The key to finding an exercise plan that will promote your cognitive health is to find something that builds your aerobic capacity (more oxygen to your brain!), lowers your fat level and is fun. Some of the best exercise systems: aerobics, swimming, martial arts, dance and rowing.
- When exercising, practice good breathing—breathe through your nose and don’t hold your breath during exertion—that’s the time to exhale.
- Do some basic aerobic exercise regularly: walk to work, ride your bike, play a sport, run around and chase your kid—just let yourself get winded, it’s good for you
- Look into Pilates or some other simple set of exercises that will strengthen your “core”—your lower back and abdominal muscles, since these are the muscle groups we rely on most
- Stretch to increase your flexibility—stretch your calves, hamstrings, lower back—make stretching part of your daily wrap-up ritual
The word “relax” has its origin in the Latin word “relaxare” which means “to loosen”. When we engage in relaxation techniques we are in effect loosening tension, releasing tightly held energy and letting go. Relaxation is a way to level out stress and “rest” our minds and bodies.
- Give yourself a cue—tell yourself it’s time to wind down, like slipping into sweat pants or a favorite t-shirt when you get home.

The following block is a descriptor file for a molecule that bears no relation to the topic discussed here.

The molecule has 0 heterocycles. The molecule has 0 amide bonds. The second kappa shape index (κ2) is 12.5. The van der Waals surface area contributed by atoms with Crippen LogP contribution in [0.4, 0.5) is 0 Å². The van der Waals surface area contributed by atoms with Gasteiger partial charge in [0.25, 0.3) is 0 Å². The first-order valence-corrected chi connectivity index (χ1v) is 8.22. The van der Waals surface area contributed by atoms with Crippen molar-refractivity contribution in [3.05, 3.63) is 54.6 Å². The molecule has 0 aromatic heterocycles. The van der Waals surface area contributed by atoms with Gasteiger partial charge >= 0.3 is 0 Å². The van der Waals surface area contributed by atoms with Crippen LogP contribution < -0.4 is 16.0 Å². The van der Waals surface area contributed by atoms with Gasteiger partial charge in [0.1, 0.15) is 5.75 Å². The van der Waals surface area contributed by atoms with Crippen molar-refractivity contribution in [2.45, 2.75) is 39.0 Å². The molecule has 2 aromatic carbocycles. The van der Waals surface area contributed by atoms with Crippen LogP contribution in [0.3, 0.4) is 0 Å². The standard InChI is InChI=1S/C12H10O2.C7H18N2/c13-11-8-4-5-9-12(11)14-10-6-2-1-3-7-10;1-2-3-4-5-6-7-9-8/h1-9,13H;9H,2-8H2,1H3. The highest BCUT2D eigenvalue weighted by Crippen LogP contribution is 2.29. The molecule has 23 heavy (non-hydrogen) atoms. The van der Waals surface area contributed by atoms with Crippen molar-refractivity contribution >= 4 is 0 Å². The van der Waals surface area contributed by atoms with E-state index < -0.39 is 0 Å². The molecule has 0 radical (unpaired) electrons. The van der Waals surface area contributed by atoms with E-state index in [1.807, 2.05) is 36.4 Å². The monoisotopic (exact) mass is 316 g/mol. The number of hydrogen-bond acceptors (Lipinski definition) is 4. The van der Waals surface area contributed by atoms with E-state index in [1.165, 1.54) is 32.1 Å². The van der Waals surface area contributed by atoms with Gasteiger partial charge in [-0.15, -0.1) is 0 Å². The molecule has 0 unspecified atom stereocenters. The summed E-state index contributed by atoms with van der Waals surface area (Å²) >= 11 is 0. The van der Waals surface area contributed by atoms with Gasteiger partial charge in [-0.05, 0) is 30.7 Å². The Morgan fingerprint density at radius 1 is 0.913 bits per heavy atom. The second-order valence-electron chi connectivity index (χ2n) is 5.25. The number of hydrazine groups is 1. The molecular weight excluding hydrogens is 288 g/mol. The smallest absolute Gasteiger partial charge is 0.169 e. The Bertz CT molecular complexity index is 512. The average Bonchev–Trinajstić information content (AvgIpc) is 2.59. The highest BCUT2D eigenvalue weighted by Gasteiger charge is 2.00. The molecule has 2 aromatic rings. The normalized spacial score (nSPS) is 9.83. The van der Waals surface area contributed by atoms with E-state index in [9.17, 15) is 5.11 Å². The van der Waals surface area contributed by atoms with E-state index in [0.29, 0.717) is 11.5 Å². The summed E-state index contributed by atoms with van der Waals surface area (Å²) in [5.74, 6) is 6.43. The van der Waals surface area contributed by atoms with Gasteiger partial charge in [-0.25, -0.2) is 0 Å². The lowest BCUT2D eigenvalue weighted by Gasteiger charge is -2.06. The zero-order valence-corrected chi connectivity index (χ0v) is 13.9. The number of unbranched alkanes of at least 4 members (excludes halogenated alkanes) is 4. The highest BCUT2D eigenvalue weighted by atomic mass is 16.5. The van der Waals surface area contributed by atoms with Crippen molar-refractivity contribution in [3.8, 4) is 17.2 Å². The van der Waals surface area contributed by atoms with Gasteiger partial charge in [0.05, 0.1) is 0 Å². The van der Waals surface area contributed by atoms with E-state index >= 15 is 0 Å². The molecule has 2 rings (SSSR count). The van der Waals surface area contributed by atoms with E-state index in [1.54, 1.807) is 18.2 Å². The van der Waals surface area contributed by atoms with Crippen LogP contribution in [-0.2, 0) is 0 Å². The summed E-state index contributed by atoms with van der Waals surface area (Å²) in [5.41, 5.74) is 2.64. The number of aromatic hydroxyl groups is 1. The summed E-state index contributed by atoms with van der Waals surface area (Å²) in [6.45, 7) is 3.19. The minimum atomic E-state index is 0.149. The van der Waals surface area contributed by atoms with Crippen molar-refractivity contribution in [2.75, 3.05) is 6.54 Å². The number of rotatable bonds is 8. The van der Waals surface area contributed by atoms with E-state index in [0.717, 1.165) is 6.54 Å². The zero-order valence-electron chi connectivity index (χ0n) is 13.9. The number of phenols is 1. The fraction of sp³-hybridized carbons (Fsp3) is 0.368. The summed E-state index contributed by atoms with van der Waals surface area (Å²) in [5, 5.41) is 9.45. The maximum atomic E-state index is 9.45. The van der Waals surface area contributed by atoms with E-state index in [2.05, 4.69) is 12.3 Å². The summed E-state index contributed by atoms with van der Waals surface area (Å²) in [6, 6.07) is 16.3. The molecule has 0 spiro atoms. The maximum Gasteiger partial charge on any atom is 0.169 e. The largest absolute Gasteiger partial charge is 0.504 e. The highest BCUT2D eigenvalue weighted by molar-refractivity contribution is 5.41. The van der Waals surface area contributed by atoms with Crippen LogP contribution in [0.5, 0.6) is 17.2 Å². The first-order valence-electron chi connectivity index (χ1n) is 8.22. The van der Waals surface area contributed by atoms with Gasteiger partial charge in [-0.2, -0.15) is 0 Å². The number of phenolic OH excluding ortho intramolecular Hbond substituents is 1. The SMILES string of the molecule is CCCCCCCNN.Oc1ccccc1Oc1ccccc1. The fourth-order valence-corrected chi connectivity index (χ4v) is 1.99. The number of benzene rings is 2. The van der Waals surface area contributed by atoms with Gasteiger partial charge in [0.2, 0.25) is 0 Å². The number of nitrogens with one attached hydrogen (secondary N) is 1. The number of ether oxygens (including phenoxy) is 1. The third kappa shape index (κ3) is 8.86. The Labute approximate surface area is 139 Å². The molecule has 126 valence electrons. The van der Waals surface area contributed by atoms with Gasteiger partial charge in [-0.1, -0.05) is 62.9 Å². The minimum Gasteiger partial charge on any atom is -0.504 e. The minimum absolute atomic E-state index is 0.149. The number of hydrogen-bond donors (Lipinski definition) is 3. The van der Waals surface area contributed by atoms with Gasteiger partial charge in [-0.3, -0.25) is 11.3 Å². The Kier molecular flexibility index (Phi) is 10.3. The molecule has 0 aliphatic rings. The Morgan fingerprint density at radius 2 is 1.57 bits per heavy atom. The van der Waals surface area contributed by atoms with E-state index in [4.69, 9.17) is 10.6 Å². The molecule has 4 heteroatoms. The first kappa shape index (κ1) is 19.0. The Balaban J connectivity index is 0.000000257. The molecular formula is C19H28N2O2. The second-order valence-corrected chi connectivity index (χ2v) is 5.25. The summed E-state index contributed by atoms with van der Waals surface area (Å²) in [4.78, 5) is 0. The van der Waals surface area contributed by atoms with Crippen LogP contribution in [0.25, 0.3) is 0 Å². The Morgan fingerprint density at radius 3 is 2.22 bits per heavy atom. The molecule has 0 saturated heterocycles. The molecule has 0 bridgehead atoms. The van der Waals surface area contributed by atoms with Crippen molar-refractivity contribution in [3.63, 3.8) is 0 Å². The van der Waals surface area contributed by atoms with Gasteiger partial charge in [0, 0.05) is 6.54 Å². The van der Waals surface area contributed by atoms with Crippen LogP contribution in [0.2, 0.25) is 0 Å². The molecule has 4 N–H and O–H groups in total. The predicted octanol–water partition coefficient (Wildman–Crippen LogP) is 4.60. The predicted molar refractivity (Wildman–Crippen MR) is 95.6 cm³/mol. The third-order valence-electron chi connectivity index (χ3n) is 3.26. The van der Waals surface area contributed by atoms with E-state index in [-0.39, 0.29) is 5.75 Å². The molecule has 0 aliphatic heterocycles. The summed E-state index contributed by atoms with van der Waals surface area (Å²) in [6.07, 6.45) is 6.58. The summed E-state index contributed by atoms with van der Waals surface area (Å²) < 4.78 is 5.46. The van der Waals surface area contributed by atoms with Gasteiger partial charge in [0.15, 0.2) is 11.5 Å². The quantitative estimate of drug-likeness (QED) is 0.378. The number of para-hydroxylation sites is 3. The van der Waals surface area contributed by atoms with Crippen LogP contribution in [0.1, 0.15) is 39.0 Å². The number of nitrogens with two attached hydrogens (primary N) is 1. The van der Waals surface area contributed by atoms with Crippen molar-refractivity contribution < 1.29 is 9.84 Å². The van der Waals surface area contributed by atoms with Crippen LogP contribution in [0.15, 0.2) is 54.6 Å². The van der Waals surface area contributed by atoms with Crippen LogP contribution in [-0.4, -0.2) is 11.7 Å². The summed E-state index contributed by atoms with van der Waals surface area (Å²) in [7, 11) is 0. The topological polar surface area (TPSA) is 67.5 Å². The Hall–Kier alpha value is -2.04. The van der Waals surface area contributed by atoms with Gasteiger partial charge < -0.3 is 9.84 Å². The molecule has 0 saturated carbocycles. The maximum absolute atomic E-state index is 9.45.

- Sit quietly—sit quietly and calmly for 3-5 minutes.
- Less clutter—clear your world of needless clutter.
- Breathing—give yourself some deep breathing; breathe in for 7 seconds, hold for 7 seconds and exhale for 7 seconds.
- Breathe through your nose and breathe deep—if you do it right, you won’t hyperventilate or be gagging for air.
- Have an end-of-day ritual—have a regular ritual as you prepare for bed, something that you look forward to.
Programers know this phrase well, and it translates to your body too—the fuel you put into your body is reflected in the performance of your body.
A healthy brain diet has four components:
- calorie control
- “good” fats (omega-3s)
- “good” carbs (complex carbs that don’t immediately spike blood sugars)
Cognitive “food pyramid”:
- whole grains
- nuts, fish
- other meat
Your body and your mind need to recharge each night, and sleep is how we do this. Your physical body needs between 5-6 hours of sleep each night to rest and repair itself. This initial sleep is often devoid of much R.E.M. dream sleep, which is what your mind needs to recharge itself. Figure another 2 hours of sleep are needed for dreaming and mental recharging (most dreaming occurs after your first 5-6 hours of sleep), for a total of 7-8 hours of ideal sleep per night.
- Sleep in a darkened room, on a firm and comfortable mattress
- De-stress and “turn off” your mind before you climb into bed (don’t think about your worries or your day to come right before sleep)
- Don’t eat for 90 minutes before bed
- Don’t read in bed—make bed for sleeping only. Read in a comfortable chair, preferably not in the bedroom
- Stick to a regular sleep schedule as much as possible—sleep isn’t something you can “catch up on” on weekends